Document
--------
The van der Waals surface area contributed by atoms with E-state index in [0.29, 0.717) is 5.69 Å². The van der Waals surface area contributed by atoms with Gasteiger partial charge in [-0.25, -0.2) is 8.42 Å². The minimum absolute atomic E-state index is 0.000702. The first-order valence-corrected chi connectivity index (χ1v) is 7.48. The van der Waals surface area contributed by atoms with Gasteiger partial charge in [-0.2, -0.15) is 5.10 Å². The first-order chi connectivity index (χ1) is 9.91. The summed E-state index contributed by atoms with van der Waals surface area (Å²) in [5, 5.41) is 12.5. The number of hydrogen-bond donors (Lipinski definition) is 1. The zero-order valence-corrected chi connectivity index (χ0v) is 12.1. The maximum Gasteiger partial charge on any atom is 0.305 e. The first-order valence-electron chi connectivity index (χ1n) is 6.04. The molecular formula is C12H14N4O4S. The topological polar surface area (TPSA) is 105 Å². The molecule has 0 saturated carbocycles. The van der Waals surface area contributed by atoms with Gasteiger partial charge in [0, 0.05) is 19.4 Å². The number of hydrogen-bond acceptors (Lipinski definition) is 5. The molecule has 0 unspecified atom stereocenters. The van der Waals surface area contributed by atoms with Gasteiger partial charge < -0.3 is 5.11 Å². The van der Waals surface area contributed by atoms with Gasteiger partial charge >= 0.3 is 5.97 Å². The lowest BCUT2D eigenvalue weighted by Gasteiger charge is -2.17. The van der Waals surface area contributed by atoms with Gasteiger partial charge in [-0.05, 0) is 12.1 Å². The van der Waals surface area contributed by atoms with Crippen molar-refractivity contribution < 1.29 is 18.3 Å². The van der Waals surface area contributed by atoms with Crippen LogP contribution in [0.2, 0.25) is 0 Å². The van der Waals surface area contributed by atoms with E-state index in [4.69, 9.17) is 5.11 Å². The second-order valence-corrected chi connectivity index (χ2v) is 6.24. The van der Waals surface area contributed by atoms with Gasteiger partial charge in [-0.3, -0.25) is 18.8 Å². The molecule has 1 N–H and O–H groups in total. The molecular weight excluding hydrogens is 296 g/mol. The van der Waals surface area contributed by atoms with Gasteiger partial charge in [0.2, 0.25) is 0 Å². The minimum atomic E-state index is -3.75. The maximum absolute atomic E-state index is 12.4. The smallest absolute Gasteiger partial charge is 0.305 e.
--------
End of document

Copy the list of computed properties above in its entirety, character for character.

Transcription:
The van der Waals surface area contributed by atoms with E-state index in [0.29, 0.717) is 5.69 Å². The van der Waals surface area contributed by atoms with Gasteiger partial charge in [-0.25, -0.2) is 8.42 Å². The minimum absolute atomic E-state index is 0.000702. The first-order valence-corrected chi connectivity index (χ1v) is 7.48. The van der Waals surface area contributed by atoms with Gasteiger partial charge in [-0.2, -0.15) is 5.10 Å². The first-order chi connectivity index (χ1) is 9.91. The summed E-state index contributed by atoms with van der Waals surface area (Å²) in [5, 5.41) is 12.5. The number of hydrogen-bond donors (Lipinski definition) is 1. The zero-order valence-corrected chi connectivity index (χ0v) is 12.1. The maximum Gasteiger partial charge on any atom is 0.305 e. The first-order valence-electron chi connectivity index (χ1n) is 6.04. The molecular formula is C12H14N4O4S. The topological polar surface area (TPSA) is 105 Å². The molecule has 0 saturated carbocycles. The van der Waals surface area contributed by atoms with Gasteiger partial charge in [0, 0.05) is 19.4 Å². The number of hydrogen-bond acceptors (Lipinski definition) is 5. The molecule has 0 unspecified atom stereocenters. The van der Waals surface area contributed by atoms with Gasteiger partial charge < -0.3 is 5.11 Å². The van der Waals surface area contributed by atoms with Gasteiger partial charge >= 0.3 is 5.97 Å². The lowest BCUT2D eigenvalue weighted by Gasteiger charge is -2.17. The van der Waals surface area contributed by atoms with Gasteiger partial charge in [-0.05, 0) is 12.1 Å². The van der Waals surface area contributed by atoms with Crippen molar-refractivity contribution < 1.29 is 18.3 Å². The van der Waals surface area contributed by atoms with Crippen LogP contribution in [0.2, 0.25) is 0 Å². The van der Waals surface area contributed by atoms with E-state index in [4.69, 9.17) is 5.11 Å². The second-order valence-corrected chi connectivity index (χ2v) is 6.24. The van der Waals surface area contributed by atoms with Gasteiger partial charge in [-0.3, -0.25) is 18.8 Å². The molecule has 1 N–H and O–H groups in total. The molecular weight excluding hydrogens is 296 g/mol. The van der Waals surface area contributed by atoms with Gasteiger partial charge in [0.2, 0.25) is 0 Å². The minimum atomic E-state index is -3.75. The maximum absolute atomic E-state index is 12.4. The smallest absolute Gasteiger partial charge is 0.305 e.